Double jaw surgery is used throughout the world to reconstruct significant facial deformities. More unique to East Asia and particularly South Korea is the increasingly aggressive application of these extreme and expensive techniques to address relatively minor cosmetic concerns during elective facial reshaping. So what exactly is double jaw surgery?
There are two jaw bones: the upper jaw bone, or maxilla, and the lower jaw bone, or mandible. The two bones are hinged and so work together as a pair when performing many important functions (biting, chewing, speech, and so on). Each bone houses a row of teeth. The top portion of the maxilla forms the mid-face surrounding the nose and extending to the eye sockets, while the bottom or most forward-portion of the mandible becomes the chin. The bones are surrounded by soft tissue: the skin and fat of the mouth and cheeks, the lips, the bottom of the nose on the outside, and the gums, tongue and, throat on the inside.
Congenital or developmental growth issues in these highly interconnected areas on the face often involve both jaw bones. The teeth and soft tissues surrounding the bones reflect such bony variations. Not surprisingly, surgery to alter appearance or function on the mid and lower face may require working on both jaw bones to achieve the most complete result, hence the name "double jaw surgery."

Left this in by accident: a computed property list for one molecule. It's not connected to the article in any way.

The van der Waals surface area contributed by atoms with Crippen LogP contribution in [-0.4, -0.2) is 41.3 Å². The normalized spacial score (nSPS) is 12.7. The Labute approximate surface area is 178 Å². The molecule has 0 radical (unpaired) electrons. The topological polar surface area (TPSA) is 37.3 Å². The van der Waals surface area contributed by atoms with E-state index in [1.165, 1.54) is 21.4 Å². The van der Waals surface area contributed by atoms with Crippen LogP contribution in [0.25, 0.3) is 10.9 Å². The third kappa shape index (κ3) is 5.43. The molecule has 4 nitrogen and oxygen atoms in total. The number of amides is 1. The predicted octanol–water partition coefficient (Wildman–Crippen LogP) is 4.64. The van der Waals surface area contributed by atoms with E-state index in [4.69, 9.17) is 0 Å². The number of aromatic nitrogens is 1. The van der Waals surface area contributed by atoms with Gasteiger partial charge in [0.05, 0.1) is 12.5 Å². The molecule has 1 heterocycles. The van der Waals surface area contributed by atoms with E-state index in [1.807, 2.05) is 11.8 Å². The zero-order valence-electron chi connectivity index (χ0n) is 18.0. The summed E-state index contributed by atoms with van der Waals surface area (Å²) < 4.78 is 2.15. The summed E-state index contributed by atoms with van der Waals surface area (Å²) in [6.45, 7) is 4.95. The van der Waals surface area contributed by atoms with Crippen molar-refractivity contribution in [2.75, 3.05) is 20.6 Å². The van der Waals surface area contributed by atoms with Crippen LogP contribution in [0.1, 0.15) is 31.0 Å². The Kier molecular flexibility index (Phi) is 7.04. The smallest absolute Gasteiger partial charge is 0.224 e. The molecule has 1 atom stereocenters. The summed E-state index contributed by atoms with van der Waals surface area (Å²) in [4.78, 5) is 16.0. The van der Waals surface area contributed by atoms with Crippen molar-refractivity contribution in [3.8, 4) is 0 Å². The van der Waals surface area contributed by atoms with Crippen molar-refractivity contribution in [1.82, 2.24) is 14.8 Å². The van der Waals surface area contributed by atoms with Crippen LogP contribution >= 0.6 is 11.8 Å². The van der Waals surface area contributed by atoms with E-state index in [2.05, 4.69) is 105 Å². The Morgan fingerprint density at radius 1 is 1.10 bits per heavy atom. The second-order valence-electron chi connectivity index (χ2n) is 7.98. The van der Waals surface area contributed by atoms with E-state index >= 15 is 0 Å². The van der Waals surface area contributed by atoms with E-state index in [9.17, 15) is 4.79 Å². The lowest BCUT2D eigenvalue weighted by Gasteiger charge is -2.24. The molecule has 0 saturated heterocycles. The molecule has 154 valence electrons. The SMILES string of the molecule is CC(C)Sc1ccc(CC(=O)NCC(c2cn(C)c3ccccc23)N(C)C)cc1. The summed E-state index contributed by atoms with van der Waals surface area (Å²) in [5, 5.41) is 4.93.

Surgery on the jaw bones (orthognathic surgery) is a complex subject and frequently outside the scope of training and experience of most plastic surgeons. For this reason, anything more than simple operations on the jaw are usually performed by dental specialists known as "maxillofacial surgeons." In essence, the bones are broken, reshaped if needed, and then reassembled with metal plates, screws, and wires. Sometimes bone grafting is also employed.
Depending on the issues of concern in each particular patient, the upper and/or lower jaw bones may be moved forward, moved backwards, or reduced or increased in size relative to the another. The overlying soft tissues can then change their position for the better, often with little or no direct incisions, tissue removal, or visible scarring (the incisions are usually placed inside the mouth).
For instance, if the maxilla (upper jaw bone) is not well developed and their is a bad underbite it may be more effective to move both the maxilla forward and the mandible backward than trying to achieve an impossibly large movement of only the maxilla.
Common applications of this surgery in the Asian population include operations to address jutting lower jaw (mandibular prognathism), long face syndrome, facial asymmetry, sunken cheeks, a protruding mouth, the under or over developed chin, a gummy smile, and various dental misalignments.
Healing is a long process. Facial swelling can be severe after surgery, and the mouth is often wired shut. Numbness is common but usually disappears. Braces may be needed for several years. Recovery to relative normalcy can take at least two months but sometimes much longer.
Serious complications following double jaw surgery such as infection, poor healing, permanent numbness, unexpected deformity, and rarely death can and do occur, especially when these specialized operations are attempted by surgeons with insufficient training and experience.